SEOUL, AUG. 11 -- Ruling party presidential candidate Roh Tae Woo said today that a wave of labor disputes threatens the drive toward democracy in South Korea and appealed to management and labor to exercise "self-restraint" to resolve the growing strife.
Roh said in an interview that "we should watch very carefully" what he charged were radical "outside forces" that seek to take advantage of the sudden release of longstanding government pressure to hold down wages.
But Roh said the main demands of workers for higher pay were reasonable and that, in the past, the government was "unfair" in intervening too extensively in labor-management relations.
Roh's comments came as wildcat strikes disrupted operations at about 200 companies, including some of South Korea's largest and most successful enterprises.
Hyundai Motor Co., the automobile exporter, was forced to shut down for the second time in a week because strikes among its suppliers cut off the flow of essential parts. Daewoo and Kia motor companies also were shut down by supplier strikes, while walkouts closed major shipyards and coal mines.
Roh, who on June 29 dramatically embraced opposition demands for direct presidential elections and other reforms, said loosening government authority was bound to lead to "exploding demands in various sectors of our society. This is what we are seeing."
Government officials, businessmen and newspaper commentators have expressed concern that the strikes may endanger South Korea's remarkable economic success, based in large degree on low wage rates and plentiful exports.
Labor Minister Lee Hun Ki warned in a statement that "if labor disputes continue to threaten the economy, the government will take tough actions against them." He did not specify what steps were being considered.
Roh was more cautious in tone, saying the government will intervene only "if the situation goes really out of control."
"I can't entirely rule out the possibility that something undesirable will happen" in the event of deepening labor strife, Roh said. He added, however, that the current situation is "far from" any possible military intervention in civil government due to the labor disputes.
The drive toward democracy arising from extensive demonstrations in June and capped by Roh's startling decisions of June 29 is considered an opportunity to end decades of military rule. But widespread labor disputes, a very sensitive matter in this country, were among the contributing factors in the military takeovers of 1961 and 1980.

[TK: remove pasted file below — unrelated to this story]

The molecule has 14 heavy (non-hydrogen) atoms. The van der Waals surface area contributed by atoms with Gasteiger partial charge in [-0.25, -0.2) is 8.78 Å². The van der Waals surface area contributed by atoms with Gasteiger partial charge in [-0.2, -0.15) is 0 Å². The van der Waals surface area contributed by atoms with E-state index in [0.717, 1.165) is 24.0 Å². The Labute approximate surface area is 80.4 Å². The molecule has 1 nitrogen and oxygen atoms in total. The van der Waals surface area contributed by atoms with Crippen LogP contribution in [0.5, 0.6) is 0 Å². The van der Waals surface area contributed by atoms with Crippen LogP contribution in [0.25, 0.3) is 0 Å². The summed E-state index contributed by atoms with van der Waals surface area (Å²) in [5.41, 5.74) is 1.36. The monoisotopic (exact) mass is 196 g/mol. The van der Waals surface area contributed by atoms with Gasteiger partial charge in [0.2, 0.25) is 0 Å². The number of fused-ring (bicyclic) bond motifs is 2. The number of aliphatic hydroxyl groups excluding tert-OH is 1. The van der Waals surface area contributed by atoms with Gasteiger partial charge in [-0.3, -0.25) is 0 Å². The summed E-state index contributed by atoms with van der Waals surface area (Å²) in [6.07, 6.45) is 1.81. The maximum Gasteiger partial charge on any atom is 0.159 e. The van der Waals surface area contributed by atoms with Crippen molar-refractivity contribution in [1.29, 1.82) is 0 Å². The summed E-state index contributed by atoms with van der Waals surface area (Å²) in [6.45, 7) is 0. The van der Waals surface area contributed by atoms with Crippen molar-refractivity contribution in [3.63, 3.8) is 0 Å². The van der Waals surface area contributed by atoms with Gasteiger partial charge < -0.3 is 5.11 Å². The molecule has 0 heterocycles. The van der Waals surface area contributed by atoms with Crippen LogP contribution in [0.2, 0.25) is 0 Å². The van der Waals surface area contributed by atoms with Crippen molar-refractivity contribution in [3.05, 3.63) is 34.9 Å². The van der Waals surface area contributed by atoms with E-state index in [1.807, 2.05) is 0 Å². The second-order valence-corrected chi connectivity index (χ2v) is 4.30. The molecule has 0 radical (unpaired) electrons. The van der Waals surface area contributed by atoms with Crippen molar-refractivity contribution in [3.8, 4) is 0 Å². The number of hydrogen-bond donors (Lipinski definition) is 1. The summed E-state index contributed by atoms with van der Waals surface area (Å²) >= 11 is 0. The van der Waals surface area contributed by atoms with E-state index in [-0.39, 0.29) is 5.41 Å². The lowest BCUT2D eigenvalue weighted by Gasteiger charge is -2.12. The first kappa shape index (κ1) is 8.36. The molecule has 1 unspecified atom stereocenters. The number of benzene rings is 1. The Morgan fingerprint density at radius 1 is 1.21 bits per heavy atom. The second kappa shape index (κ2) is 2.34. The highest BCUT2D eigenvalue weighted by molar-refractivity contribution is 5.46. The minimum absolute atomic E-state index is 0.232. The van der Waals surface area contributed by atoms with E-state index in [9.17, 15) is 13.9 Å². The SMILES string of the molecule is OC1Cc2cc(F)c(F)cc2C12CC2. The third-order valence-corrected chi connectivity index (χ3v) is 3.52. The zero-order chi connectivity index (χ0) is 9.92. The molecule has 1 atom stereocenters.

Opposition leader Kim Dae Jung, one of two major contenders to oppose Roh in the elections promised for late this year, expressed sympathy with the "moderate demands" of South Korean workers.
Kim said in an interview that workers were seeking "proper wage increases" that did not exceed the pace of increasing productivity and replacement of "puppet unions" previously controlled by government security organs.
Some of the work stoppages pit established and licensed unions against new associations claiming to represent workers' interests.
Labor leaders have been very moderate, Kim said. "There have been no political demands or radical remarks," he said.
Kim Young Sam, the other principal opposition leader, also was sympathetic to many of the workers' demands, saying they deserve wage increases. In a separate interview, he said the labor unrest "has become inevitable because during 26 years of military dictatorship the government suppressed labor." Kim added that only speedy movement toward presidential elections could defuse the crisis.
Several industrialists, as well as government officials, have made the distinction between moderate demands for higher pay, which they say can be accommodated, and "political" protests by unionists that seem centered on attacking the governmental and economic system.
"A significant number of people remaining underground try to incite labor disputes . . . to make labor demands more drastic and excessive," Roh charged.
The former general and close friend and military academy classmate of President Chun Doo Hwan also said in the interview that:His substantive relationship with Chun has changed since he took over the responsibility for forging new political policies in June, but he discounted reports that his embrace of democracy has caused strains with the president. On a personal level, "our friendship and loyalty to each other has not changed," Roh said. Some military officers may be uncomfortable with the current political situation, but "the military as a group will not do anything that goes against political neutrality."